In 1998, four cigarette companies signed an historic settlement with 45 states to compensate for health care costs for Medicaid patients who developed lung cancer and other illnesses after using tobacco. Oregon has collected nearly $2 billion in payouts since then, including about $150 million for Medicaid, mental health, physical education and bond and administrative fees over the 2021 to 2023 budget cycle.
Big Tobacco has also paid billions in damages in civil lawsuits.
In the biggest verdict to date, a jury in Miami last July awarded $145 billion in a class action lawsuit brought by Florida smokers and their families.
Big verdicts have also been decided in Oregon: In 1999, a jury ordered Philip Morris to pay $81 million to the family of Jesse Williams for lying about the risks of smoking. A retired Portland Public School janitor, Williams died in 1997 after smoking Marlboros for more than four decades.
But not all cases have ended with big verdicts. Earlier this year, a Multnomah County Circuit Court jury heard by an Oregon woman, Patricia Rickman, who accused RJ Reynolds of negligence in its sale of Camel cigarettes, her favorite brand. She was diagnosed with lung cancer in 2018 and sought $6 million.
The jury awarded her nothing: It said RJ Reynolds did not try to deceive her about the risk of smoking.
But that decision has not dissuaded other Oregonians from suing. In recent weeks, two families have filed separate complaints in Multnomah County Circuit Court against Philip Morris USA, RJ Reynolds and other companies on the behalf of two dead smokers: Derrick Lynch and Susan Popma. Both died in 2018 from smoking-related illnesses.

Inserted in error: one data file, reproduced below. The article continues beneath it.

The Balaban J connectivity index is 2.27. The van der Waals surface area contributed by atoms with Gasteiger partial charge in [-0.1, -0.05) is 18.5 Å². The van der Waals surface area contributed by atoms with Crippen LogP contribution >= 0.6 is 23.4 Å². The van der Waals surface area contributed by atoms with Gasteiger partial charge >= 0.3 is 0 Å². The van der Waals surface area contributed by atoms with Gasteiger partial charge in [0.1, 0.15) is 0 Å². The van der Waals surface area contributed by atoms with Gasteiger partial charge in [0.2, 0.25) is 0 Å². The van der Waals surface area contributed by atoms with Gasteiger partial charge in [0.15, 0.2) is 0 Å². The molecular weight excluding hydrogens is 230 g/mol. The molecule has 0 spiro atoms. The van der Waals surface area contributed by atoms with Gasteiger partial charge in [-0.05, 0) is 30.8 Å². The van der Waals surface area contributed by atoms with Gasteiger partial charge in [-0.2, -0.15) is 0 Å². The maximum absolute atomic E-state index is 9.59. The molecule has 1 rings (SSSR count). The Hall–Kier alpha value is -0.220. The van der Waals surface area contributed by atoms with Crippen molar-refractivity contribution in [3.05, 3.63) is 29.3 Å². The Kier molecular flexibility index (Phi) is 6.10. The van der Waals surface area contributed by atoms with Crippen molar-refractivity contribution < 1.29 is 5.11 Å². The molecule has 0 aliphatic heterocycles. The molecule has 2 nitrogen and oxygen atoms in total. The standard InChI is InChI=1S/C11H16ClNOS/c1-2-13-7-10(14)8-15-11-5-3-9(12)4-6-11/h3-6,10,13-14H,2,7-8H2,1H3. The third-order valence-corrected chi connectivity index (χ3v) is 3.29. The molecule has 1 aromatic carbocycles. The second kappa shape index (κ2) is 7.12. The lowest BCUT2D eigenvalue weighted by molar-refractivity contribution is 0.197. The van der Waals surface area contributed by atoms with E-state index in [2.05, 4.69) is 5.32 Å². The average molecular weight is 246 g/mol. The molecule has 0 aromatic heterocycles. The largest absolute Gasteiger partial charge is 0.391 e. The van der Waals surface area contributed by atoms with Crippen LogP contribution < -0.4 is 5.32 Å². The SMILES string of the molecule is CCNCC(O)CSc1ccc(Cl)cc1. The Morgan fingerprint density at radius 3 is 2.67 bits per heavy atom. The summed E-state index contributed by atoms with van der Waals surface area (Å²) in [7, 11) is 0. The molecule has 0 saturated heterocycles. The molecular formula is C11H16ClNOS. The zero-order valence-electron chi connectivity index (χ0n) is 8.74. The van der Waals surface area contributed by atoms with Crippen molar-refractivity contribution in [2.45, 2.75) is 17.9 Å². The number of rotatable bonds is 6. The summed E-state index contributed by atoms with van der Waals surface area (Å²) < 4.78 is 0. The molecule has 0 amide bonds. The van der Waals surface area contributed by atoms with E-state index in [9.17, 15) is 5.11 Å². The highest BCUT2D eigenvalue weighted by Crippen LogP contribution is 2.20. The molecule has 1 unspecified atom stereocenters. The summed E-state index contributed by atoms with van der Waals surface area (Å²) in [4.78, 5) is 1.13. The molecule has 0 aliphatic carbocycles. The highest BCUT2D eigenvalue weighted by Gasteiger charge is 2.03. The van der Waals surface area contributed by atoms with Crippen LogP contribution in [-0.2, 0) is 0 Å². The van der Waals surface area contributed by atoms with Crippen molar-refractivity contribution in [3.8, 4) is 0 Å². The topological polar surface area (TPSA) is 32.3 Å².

Each suit seeks $18.8 million in damages.
Philip Morris and RJ Reynolds did not respond to a request for comment about the cases, and so far none of the defendants has filed a response.
says he smoked from 1982 starting with Winstons, made by RJ Reynolds. He switched to Marlboros, made by Philip Morris, then smoked Camels until a year before he died. Popma, who took up cigarettes in 1991, smoked Marlboros, Camels and then Natural American Spirit cigarettes, made by Santa Fe Natural Tobacco Co. It, too, is named in the .
Both complaints, which also name law firms for the tobacco companies and stores that sold the cigarettes, accuse the tobacco companies of “purposefully and intentionally” designing cigarettes to be highly addictive.
“They added ingredients such as ammonia and diammonium-phosphate to ‘free base’ nicotine and manipulated levels of nicotine and pH in smoke to make cigarettes more addictive, better tasting and easier to inhale,” the suits say. “They also deliberately manipulated and/or added compounds in cigarettes such as arsenic, polonium-210, methane, methanol, carbon monoxide, nitrosamines, butane, formaldehyde, tar, carcinogens and other deadly and poisonous compounds to cigarettes.”
The complaints accuse the tobacco companies of a “civil conspiracy” to deceive the public about the dangers of smoking filtered, low tar or “light” cigarettes. They say lawyers helped conceal their conspiracy, accusing the companies of fraud, product liability and negligence.
Two lawyers are behind both suits -- Jane Paulson in Portland and Alex Alvarez in Miami. Alvarez represented defendants in the Florida class action suit. A third lawyer, Robert Kelley, based in Fort Lauderdale, Florida, is also representing Popma. His website says he won the biggest individual verdict against a tobacco company -- $300 million against Philip Morris in 2009.
The Rickman case, decided in RJ Reynolds’ favor, was brought by lawyer James Coon in Portland and Alvarez.
You can reach Lynne Terry at [email protected] or on Twitter @LynnePDX.